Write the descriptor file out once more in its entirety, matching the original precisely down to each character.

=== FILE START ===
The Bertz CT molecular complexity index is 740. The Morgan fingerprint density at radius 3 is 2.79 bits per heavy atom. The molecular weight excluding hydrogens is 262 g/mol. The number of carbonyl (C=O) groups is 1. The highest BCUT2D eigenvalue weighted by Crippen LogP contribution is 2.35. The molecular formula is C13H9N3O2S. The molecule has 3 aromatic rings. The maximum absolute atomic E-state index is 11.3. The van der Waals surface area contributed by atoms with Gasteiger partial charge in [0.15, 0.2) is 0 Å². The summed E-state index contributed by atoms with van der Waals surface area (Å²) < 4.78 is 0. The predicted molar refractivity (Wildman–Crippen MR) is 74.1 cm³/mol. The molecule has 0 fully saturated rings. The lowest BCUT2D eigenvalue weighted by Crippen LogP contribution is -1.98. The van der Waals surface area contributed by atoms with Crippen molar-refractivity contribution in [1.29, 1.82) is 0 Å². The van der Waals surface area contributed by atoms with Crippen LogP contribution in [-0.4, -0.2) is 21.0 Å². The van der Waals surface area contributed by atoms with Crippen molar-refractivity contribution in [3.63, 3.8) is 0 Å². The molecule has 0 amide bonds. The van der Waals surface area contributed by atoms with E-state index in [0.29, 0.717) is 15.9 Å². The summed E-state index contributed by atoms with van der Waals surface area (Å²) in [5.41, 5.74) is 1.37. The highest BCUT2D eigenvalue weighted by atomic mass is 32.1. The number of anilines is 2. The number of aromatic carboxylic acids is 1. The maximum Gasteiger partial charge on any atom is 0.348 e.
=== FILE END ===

The Bertz CT molecular complexity index is 740. The Morgan fingerprint density at radius 3 is 2.79 bits per heavy atom. The molecular weight excluding hydrogens is 262 g/mol. The number of carbonyl (C=O) groups is 1. The highest BCUT2D eigenvalue weighted by Crippen LogP contribution is 2.35. The molecular formula is C13H9N3O2S. The molecule has 3 aromatic rings. The maximum absolute atomic E-state index is 11.3. The van der Waals surface area contributed by atoms with Gasteiger partial charge in [0.15, 0.2) is 0 Å². The summed E-state index contributed by atoms with van der Waals surface area (Å²) < 4.78 is 0. The predicted molar refractivity (Wildman–Crippen MR) is 74.1 cm³/mol. The molecule has 0 fully saturated rings. The lowest BCUT2D eigenvalue weighted by Crippen LogP contribution is -1.98. The van der Waals surface area contributed by atoms with Crippen molar-refractivity contribution in [1.29, 1.82) is 0 Å². The van der Waals surface area contributed by atoms with Crippen LogP contribution in [-0.4, -0.2) is 21.0 Å². The van der Waals surface area contributed by atoms with Crippen molar-refractivity contribution in [3.63, 3.8) is 0 Å². The molecule has 0 amide bonds. The van der Waals surface area contributed by atoms with E-state index in [0.29, 0.717) is 15.9 Å². The summed E-state index contributed by atoms with van der Waals surface area (Å²) in [5.41, 5.74) is 1.37. The highest BCUT2D eigenvalue weighted by atomic mass is 32.1. The number of anilines is 2. The number of aromatic carboxylic acids is 1. The maximum Gasteiger partial charge on any atom is 0.348 e.